Although I agree with the general point about subsidy and the dangers of dead-weight, does the Minister not accept that in the TUC and Federation of Small Businesses proposal, dead-weight is specifically addressed? That can be avoided through careful control, to which my hon. Friend Ms Smith alluded. We can get the benefits without the disadvantages. It is about subsidy and links to training, which we need while people are in work rather than on jobseeker's allowance.
I understand my hon. Friend's point. The Government have talked to Welsh colleagues about the ProAct scheme. We are familiar with how it operates and we are aware of the request that was made in the submission to which he referred. He mentioned the comment made by the Prime Minister about the ProAct scheme; that issue is currently being discussed in other Government Departments. Our position has always been that a general wage subsidy scheme would not be appropriate for the UK's economic circumstances. However, we are keen to look at how we could provide further support, principally through selective training assistance. My hon. Friend will be aware of a number of things that we have already done, such as introducing greater flexibilities in the Train to Gain system.
By the end of August 2008, Train to Gain had helped more than 100,000 employers and 570,000 employees in England to get training, with over 290,000 learners achieving a qualification. We have supported more than 1,000 steel company sites this academic year, ranging from producers of basic metal to manufacturers of fabricated metal products. I appreciate the point that my hon. Friend made about the strategic importance of steel and the importance of the supply chain.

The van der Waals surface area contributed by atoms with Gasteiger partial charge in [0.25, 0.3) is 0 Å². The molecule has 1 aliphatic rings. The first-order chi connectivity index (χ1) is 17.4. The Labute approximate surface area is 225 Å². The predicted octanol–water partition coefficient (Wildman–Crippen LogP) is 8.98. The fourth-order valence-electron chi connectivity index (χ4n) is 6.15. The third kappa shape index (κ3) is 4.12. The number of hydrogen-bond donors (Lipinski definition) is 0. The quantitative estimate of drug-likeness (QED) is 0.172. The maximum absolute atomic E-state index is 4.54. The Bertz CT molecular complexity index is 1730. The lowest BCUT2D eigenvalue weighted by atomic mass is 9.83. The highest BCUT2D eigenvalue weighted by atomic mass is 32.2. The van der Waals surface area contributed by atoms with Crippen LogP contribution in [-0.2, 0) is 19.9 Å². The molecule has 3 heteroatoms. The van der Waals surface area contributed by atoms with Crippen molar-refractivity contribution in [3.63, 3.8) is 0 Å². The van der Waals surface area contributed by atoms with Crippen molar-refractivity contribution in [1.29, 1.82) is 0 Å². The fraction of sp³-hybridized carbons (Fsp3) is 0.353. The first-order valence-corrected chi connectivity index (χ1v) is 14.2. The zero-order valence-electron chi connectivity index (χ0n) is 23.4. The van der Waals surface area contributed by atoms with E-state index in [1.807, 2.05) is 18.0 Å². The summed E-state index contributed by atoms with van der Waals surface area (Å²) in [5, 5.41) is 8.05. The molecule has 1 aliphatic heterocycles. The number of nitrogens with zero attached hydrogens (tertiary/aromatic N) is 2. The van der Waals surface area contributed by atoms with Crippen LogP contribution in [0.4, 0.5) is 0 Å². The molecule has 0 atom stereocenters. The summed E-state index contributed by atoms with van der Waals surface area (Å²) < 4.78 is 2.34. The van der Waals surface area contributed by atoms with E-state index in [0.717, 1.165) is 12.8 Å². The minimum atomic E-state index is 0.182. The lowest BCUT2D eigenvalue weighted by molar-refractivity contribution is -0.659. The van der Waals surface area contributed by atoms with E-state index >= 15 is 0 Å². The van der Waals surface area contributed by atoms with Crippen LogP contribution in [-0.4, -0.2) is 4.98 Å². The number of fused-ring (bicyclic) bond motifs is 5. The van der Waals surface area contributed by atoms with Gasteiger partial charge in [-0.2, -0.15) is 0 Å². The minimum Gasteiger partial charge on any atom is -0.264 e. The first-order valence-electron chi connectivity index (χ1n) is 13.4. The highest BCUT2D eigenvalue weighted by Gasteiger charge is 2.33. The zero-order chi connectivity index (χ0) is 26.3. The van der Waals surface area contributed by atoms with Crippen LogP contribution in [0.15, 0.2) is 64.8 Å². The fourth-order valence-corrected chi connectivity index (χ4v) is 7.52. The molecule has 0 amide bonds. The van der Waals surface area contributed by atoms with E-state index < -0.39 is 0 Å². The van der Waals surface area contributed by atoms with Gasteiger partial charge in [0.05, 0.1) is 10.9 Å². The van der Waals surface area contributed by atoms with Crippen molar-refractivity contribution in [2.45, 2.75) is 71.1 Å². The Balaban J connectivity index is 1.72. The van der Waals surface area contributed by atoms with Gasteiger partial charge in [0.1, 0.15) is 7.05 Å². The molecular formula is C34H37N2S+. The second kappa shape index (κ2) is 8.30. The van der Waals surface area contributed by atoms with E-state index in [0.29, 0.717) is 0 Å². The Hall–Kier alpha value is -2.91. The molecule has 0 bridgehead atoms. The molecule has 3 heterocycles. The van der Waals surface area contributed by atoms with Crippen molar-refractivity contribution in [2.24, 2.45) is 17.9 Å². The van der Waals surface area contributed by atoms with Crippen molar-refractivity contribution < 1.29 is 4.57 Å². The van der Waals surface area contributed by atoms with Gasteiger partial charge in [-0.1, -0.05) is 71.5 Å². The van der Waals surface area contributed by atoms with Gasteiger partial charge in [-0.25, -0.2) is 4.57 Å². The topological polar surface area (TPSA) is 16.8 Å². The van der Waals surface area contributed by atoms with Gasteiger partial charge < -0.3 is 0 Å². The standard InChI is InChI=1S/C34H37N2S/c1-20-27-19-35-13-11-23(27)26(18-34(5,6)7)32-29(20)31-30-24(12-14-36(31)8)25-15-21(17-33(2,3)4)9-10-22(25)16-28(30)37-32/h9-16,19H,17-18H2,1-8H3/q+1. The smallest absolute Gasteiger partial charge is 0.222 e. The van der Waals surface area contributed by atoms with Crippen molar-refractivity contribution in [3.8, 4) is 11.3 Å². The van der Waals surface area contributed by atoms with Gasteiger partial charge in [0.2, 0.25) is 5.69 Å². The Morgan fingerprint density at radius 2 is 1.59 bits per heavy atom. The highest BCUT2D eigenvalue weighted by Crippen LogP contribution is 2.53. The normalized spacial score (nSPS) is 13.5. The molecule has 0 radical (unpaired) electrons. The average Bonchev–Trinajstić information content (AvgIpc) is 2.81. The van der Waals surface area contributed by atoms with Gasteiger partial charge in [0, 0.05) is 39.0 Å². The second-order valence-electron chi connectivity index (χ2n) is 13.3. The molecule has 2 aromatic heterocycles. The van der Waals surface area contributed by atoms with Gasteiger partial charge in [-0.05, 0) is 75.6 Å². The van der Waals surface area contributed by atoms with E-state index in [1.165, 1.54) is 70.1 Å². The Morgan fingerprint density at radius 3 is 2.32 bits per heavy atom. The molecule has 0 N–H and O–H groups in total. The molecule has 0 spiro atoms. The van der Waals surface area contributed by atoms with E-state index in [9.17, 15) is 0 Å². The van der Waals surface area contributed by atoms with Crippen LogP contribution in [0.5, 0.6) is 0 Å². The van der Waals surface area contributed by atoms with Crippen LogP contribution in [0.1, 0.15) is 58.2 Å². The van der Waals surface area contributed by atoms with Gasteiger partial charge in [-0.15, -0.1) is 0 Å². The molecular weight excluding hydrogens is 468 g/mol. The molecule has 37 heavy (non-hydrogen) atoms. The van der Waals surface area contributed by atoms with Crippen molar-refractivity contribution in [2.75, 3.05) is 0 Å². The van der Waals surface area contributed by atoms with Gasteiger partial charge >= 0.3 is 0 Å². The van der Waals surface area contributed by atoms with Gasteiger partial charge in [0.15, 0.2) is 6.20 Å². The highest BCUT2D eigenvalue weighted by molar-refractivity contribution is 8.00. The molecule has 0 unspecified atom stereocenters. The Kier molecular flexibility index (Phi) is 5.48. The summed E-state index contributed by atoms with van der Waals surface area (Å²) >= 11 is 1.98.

I recognise the difficulties that the Minister highlights. Has he sat down with the management of Corus and said, "Given all the problems and difficulties that you have, how else can we help?" Has he had any discussions with Corus at board level?
There have been a number of meetings between officials in my Department—and in other Departments—and Corus staff. Those have been about our responsibility in terms of the United Kingdom, but as I said, there have also been meetings between Welsh officials and some of the Corus Welsh plants. Some Corus subsidiaries in Wales have been preparing business cases for future support and the ProAct scheme. We have been talking to them through the Department for Innovation, Universities and Skills about the flexibilities available in the Train to Gain programme.
I understand that the discussions have included the trade unions. It is important for the UK to ensure the continued success of the steel sector as it goes through difficult economic times. We seek to provide what support we can through training packages, and we continue to be in dialogue with the steel industry and the supply chain about that.
I want to point out other measures that the Government have introduced, such as the enterprise finance guarantee scheme and support for companies in the supply chain that need help with cash flow during these difficult economic times. We will continue to explore with Corus and other employers in the steel industry whether we can offer more practical support. I recognise that these are serious issues for my hon. Friend's constituency and for those of all hon. Members who have intervened during this short debate. We will continue to discuss those important matters and to provide what sensible support we can at this time.